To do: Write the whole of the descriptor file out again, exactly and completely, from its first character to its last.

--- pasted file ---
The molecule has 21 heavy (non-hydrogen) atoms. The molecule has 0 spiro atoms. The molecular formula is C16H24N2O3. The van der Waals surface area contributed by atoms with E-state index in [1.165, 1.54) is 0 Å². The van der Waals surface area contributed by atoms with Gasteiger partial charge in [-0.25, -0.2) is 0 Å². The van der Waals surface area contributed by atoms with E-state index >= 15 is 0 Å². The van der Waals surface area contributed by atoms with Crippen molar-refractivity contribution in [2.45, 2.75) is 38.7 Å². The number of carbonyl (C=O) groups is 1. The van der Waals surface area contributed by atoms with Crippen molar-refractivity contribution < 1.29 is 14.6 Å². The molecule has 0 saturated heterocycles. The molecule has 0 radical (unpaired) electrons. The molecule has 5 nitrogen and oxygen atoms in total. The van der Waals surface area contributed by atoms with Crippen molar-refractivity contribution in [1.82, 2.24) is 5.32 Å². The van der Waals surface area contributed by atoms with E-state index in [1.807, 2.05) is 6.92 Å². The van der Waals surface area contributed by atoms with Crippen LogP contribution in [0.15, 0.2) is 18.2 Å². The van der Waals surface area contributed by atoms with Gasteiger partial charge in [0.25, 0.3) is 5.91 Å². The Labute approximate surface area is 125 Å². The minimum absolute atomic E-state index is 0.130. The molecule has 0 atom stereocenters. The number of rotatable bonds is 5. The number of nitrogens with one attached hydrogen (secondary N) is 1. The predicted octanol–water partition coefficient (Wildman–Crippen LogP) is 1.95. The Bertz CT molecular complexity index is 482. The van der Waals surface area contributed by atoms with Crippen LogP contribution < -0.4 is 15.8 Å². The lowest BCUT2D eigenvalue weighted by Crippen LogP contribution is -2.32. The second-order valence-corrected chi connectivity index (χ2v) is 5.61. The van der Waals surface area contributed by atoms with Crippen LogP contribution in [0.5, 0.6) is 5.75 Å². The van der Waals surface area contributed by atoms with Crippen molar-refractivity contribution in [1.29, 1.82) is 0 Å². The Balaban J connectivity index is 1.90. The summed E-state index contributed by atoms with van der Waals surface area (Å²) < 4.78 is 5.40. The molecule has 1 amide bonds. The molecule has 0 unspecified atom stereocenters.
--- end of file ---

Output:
The molecule has 21 heavy (non-hydrogen) atoms. The molecule has 0 spiro atoms. The molecular formula is C16H24N2O3. The van der Waals surface area contributed by atoms with E-state index in [1.165, 1.54) is 0 Å². The van der Waals surface area contributed by atoms with Gasteiger partial charge in [-0.25, -0.2) is 0 Å². The van der Waals surface area contributed by atoms with E-state index >= 15 is 0 Å². The van der Waals surface area contributed by atoms with Crippen molar-refractivity contribution in [2.45, 2.75) is 38.7 Å². The number of carbonyl (C=O) groups is 1. The van der Waals surface area contributed by atoms with Crippen molar-refractivity contribution < 1.29 is 14.6 Å². The molecule has 0 saturated heterocycles. The molecule has 0 radical (unpaired) electrons. The molecule has 5 nitrogen and oxygen atoms in total. The van der Waals surface area contributed by atoms with Crippen molar-refractivity contribution in [1.82, 2.24) is 5.32 Å². The van der Waals surface area contributed by atoms with E-state index in [1.807, 2.05) is 6.92 Å². The van der Waals surface area contributed by atoms with Crippen LogP contribution in [0.15, 0.2) is 18.2 Å². The van der Waals surface area contributed by atoms with Gasteiger partial charge in [0.25, 0.3) is 5.91 Å². The Labute approximate surface area is 125 Å². The minimum absolute atomic E-state index is 0.130. The molecule has 0 atom stereocenters. The number of rotatable bonds is 5. The number of nitrogens with one attached hydrogen (secondary N) is 1. The predicted octanol–water partition coefficient (Wildman–Crippen LogP) is 1.95. The Bertz CT molecular complexity index is 482. The van der Waals surface area contributed by atoms with Crippen LogP contribution < -0.4 is 15.8 Å². The lowest BCUT2D eigenvalue weighted by Crippen LogP contribution is -2.32. The second-order valence-corrected chi connectivity index (χ2v) is 5.61. The van der Waals surface area contributed by atoms with Crippen LogP contribution in [0.5, 0.6) is 5.75 Å². The van der Waals surface area contributed by atoms with Crippen molar-refractivity contribution in [1.29, 1.82) is 0 Å². The Balaban J connectivity index is 1.90. The summed E-state index contributed by atoms with van der Waals surface area (Å²) < 4.78 is 5.40. The molecule has 1 amide bonds. The molecule has 0 unspecified atom stereocenters.